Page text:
Cabling Standard Subcommittee Work-Hand in Hand with IEEE
April 28, 2016 / General, Standard and Certification, Industrial Networks
With the need for increased speed and power over Ethernet (PoE) being addressed within IEEE standards, work within TIA must follow suit as the two standards bodies work hand in hand to ensure that the applications put forth by IEEE can be adequately supported by the cabling infrastructure.
Let's take a look at some of the recent and most significant standards activity within the Subcommittee and how they relate to standards development happening within IEEE.
Category 8 and 25/40GBASE-T
The TR-42.7 copper standards activity that is one of the most significant surrounds < a href="/content/category-8-cable-testing">Category 8 cabling, which is being driven by the IEEE 802.3bq standards development for 25GBASE-T and 40GBASE-T applications. Developed as a data center application for switch-to-server connections, 25 Gbps and 40 Gbps Ethernet runs over 4-pair balanced twisted pair cabling (i.e., Category 8) in a two-connector channel up to at least 30 meters.
The TIA standard that defines Category 8 will be 568-C.2-1 Addendum, which will quickly turn into 568.2-D. The default ballot was sent out in early April but there were some technical changes proposed. While those changes were rejected, in keeping with the rules within TIA, it must go out for another default ballot. There is a fairly good chance that it will be approved for publication this summer.
Category 8 will be a shielded cable operating at 2 GHz, and anyone who is not familiar with installing and testing shielded cable, now is a good time to start learning. The good news for installers is that Category 8 systems will use the familiar RJ45 connector. While the application is intended to be a 24-meter permanent link with two 3-meter equipment cords on each end, the standard will also include some de-rating factors for different gauge equipment cords.
Of course, there also needs to be the ability to test this cabling system in the field. That's why in January of this year, the ANSI/TIA-1183-1 standard that defines the measurement and test methods for laboratory testing of Category 8 was approved. That paved the way for Category 8 field testing standards. The existing TIA-1152 standards for field testing that supports the TIA 568 series of standards will have an 1152-A version for 2G field testing--the 2G refers to the accuracy level and was named as such due to the need to test Category 8 to 2 GHz.
If you're familiar with the accuracy levels for previous categories of cable (i.e., Level III for Category 6 and Level IIIe for Category 6A), you may be wondering why the next level isn't Level IV. That's because Level IV and Level V accuracy levels already exist within ISO/IEC standards for Class F and Class FA cabling. TIA-1152-A will likely also be approved for publication this summer, and cabling manufacturers are watching this closely as it's difficult to sell a Category 8 system if can't verify the performance of the installation.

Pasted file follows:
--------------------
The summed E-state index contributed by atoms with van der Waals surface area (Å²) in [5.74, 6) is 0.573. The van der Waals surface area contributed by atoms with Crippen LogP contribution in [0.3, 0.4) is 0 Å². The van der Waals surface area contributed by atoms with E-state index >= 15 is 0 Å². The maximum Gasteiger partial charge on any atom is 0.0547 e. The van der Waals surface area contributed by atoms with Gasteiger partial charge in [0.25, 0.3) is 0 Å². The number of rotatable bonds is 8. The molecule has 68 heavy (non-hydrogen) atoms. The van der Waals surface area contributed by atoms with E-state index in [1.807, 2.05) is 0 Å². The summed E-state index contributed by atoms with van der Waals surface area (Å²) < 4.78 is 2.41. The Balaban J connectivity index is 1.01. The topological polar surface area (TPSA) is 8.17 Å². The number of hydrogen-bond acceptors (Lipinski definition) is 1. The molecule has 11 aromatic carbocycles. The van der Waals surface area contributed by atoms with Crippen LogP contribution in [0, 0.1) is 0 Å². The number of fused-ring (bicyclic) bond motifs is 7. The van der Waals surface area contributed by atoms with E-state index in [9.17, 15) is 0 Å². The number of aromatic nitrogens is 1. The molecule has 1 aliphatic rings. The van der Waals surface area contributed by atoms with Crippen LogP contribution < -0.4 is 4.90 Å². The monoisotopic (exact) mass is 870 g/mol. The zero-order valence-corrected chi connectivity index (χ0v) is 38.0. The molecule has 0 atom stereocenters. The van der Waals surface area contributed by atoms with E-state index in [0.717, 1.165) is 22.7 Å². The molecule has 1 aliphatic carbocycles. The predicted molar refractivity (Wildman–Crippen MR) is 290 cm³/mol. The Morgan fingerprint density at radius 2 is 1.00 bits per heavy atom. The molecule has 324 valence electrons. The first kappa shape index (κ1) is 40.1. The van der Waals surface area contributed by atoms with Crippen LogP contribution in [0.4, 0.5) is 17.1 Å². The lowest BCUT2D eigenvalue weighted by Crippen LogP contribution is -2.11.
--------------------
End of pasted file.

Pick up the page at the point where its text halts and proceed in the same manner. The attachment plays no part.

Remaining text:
How will you be using your Versiv?
The IEEE 802.3bz 2.5 and 5.0 Gbps Ethernet standards being driven by next generation Wi-Fi and expected to run over Category 5e and Category 6 respectively is also driving work within TR-42.7. TSB-5021 will define how to evaluate the installed base of Category 5e and 6 to ensure its ability to support these multi-gigabit speeds. And you can rest assured that Fluke Networks will enable testing Category 5e and Category 6 to these higher speeds, including alien crosstalk testing that was previously not a concern for these cable types.
PoE Plus Plus
Just as TIA Category 8 standards are all about IEEE 25/40GBASE-T applications, there is also standards activity within TR-42.7 that is all about forthcoming IEEE 802.3bt standards for 4-pair PoE. TSB-184 Guidelines for Supporting Power Delivery Over Balanced Twisted-Pair Cabling, is being revised as TSB-184-A to support the higher levels of power delivery. It will provide guidance on cabling type and testing for dc resistance unbalance within a pair and between pairs. For more information on how dc resistance unbalance relates to PoE, read the Fluke Networks whitepaper here.
The TIA 42.7 Subcommittee is not the only working group with TIA developing standards driven by IEEE 4-pair PoE standards. A task group within the TR-42.3 Subcommittee for Commercial Building Telecommunications Pathways and Spaces was also formed to explore the impacts of higher power PoE within the pathway and create a document with guidelines for bundle sizes, and the TR 42.6 Administration Subcommittee is also working on guidelines for labeling and identifying systems delivering these remote powering applications.
Stay tuned for more standards updates happening within TIA that of course correlate with what's happening within IEEE.